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    • Sunday service - Holy Communion April 2, 2023 at 9:30 am – 11:00 am Grace Church 215 Pleasant Street, Sheldon, VT Website: www.gracechurchsheldon.orgTime:  09:30 AM Eastern Time (US and Canada)        Every week on Sun.Join Zoom Meetinghttps://us02web.zoom.us/j/83929911344?pwd=alZQTWZMN0ZkWFFPS1hmNjNkZkU2UT09Meeting ID: 839 2991 1344Password: Call for detailsOne tap mobile+13126266799,,83929911344#,,1#,816603# US (Chicago)+19294362866,,83929911344#,,1#,816603# US (New York)Dial by your location        +1 312 626 6799 US (Chicago)        +1 929 436 2866 US (New York)Meeting ID:…
    • Sunday service - Holy Communion April 9, 2023 at 9:30 am – 11:00 am Grace Church 215 Pleasant Street, Sheldon, VT Website: www.gracechurchsheldon.orgTime:  09:30 AM Eastern Time (US and Canada)        Every week on Sun.Join Zoom Meetinghttps://us02web.zoom.us/j/83929911344?pwd=alZQTWZMN0ZkWFFPS1hmNjNkZkU2UT09Meeting ID: 839 2991 1344Password: Call for detailsOne tap mobile+13126266799,,83929911344#,,1#,816603# US (Chicago)+19294362866,,83929911344#,,1#,816603# US (New York)Dial by your location        +1 312 626 6799 US (Chicago)        +1 929 436 2866 US (New York)Meeting ID:…
    • Sunday service - Holy Communion April 16, 2023 at 9:30 am – 11:00 am Grace Church 215 Pleasant Street, Sheldon, VT Website: www.gracechurchsheldon.orgTime:  09:30 AM Eastern Time (US and Canada)        Every week on Sun.Join Zoom Meetinghttps://us02web.zoom.us/j/83929911344?pwd=alZQTWZMN0ZkWFFPS1hmNjNkZkU2UT09Meeting ID: 839 2991 1344Password: Call for detailsOne tap mobile+13126266799,,83929911344#,,1#,816603# US (Chicago)+19294362866,,83929911344#,,1#,816603# US (New York)Dial by your location        +1 312 626 6799 US (Chicago)        +1 929 436 2866 US (New York)Meeting ID:…

Lent 1 Year B RCL February 22, 2015

Genesis 9:8-17
Psalm 25:1-9
1 Peter 3:18-22
Mark 1:9-15

Noah and his family have kept the faith and are saved from the flood to make a new beginning. We have been made children of God and inheritors of the kingdom through the waters of baptism. Now, we begin our Lenten journey in the wilderness with our Lord.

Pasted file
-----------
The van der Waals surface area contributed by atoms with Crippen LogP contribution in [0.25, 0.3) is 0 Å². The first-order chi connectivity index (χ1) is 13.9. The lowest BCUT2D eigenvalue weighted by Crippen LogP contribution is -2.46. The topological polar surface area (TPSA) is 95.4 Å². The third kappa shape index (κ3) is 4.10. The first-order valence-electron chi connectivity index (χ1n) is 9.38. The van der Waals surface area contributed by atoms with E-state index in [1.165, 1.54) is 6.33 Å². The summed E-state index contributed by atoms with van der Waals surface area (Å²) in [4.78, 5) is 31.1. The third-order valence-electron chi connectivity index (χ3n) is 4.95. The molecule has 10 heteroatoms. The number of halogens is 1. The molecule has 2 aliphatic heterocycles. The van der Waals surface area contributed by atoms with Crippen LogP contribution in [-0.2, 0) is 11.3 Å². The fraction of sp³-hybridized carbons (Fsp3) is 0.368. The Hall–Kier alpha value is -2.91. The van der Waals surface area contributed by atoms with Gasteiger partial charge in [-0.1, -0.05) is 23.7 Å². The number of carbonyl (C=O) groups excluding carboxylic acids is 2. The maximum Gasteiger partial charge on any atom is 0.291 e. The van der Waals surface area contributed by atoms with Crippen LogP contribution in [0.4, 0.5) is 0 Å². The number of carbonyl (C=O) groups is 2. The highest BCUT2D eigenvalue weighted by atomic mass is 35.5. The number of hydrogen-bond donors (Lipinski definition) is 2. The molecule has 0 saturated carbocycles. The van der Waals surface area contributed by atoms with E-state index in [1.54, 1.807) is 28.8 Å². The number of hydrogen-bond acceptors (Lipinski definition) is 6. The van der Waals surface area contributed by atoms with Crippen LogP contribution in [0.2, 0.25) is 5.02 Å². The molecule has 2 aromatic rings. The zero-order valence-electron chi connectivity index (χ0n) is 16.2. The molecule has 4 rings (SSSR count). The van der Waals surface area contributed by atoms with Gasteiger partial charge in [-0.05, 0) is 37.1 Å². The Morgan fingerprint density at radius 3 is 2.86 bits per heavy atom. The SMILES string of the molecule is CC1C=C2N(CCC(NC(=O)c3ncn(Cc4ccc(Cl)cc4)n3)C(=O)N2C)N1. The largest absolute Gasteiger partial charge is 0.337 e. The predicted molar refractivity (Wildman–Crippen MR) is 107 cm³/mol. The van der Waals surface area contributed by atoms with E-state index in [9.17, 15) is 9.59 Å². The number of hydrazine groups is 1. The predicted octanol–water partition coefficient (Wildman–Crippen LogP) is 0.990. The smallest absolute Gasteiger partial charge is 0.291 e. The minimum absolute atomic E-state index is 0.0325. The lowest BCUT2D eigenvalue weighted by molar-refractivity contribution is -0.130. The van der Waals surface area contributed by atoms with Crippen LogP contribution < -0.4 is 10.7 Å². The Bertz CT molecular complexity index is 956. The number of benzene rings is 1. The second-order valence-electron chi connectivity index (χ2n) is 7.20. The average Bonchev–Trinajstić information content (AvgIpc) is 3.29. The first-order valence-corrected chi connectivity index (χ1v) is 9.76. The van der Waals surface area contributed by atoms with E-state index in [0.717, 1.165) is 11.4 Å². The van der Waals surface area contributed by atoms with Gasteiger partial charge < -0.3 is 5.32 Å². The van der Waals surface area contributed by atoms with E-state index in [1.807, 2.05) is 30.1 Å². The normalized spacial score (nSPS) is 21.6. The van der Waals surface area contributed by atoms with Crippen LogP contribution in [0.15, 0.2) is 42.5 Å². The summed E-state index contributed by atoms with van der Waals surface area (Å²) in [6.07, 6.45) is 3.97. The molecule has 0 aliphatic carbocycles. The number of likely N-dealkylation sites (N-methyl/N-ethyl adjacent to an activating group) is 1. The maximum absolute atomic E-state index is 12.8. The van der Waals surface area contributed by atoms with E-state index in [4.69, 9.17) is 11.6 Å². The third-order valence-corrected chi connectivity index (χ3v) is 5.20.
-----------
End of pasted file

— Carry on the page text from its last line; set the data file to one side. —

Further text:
Whenever we take a journey, it is usually helpful to have maps and compasses, guidelines, GPS, something to go by. This year, I thought it might be useful to reflect on the seven root sins and the theological and cardinal virtues. This framework was first suggested to me by David Brown, rector of Christ Church, Montpelier, now retired, who was one of my major mentors.

The Seven Root Sins are pride, wrath, envy, greed, gluttony, lust and sloth. The Theological Virtues are faith, hope, and love. The Cardinal Virtues are prudence, justice, temperance, and fortitude.

Pride. Doing it our own way instead of seeking God’s will. This is not the same thing as feeling pride at a job well done. The sin of pride has nothing to do with healthy self-esteem. Pride is the thing that says, “I’ll do it my way.” Pride does not even ask for God’s help. Pride is the opposite of humility and obedience. Humility is openness. It comes from the root word for humus, good, rich open earth ready for planting.

If we have humility, it does not mean that we are groveling or that we think we are worms in God’s sight. It means that we are open to God’s guidance and grace. It is a really good idea to ask for God’s help often.

Here at Grace, I think all of us sincerely want to seek and do God’s will. But we may not want to “bother” God by asking for help when God has so many huge issues to deal with. Please don’t let that stop you. God wants us to ask for guidance and help. That’s how we strengthen our relationship with God. It is impossible to bother God.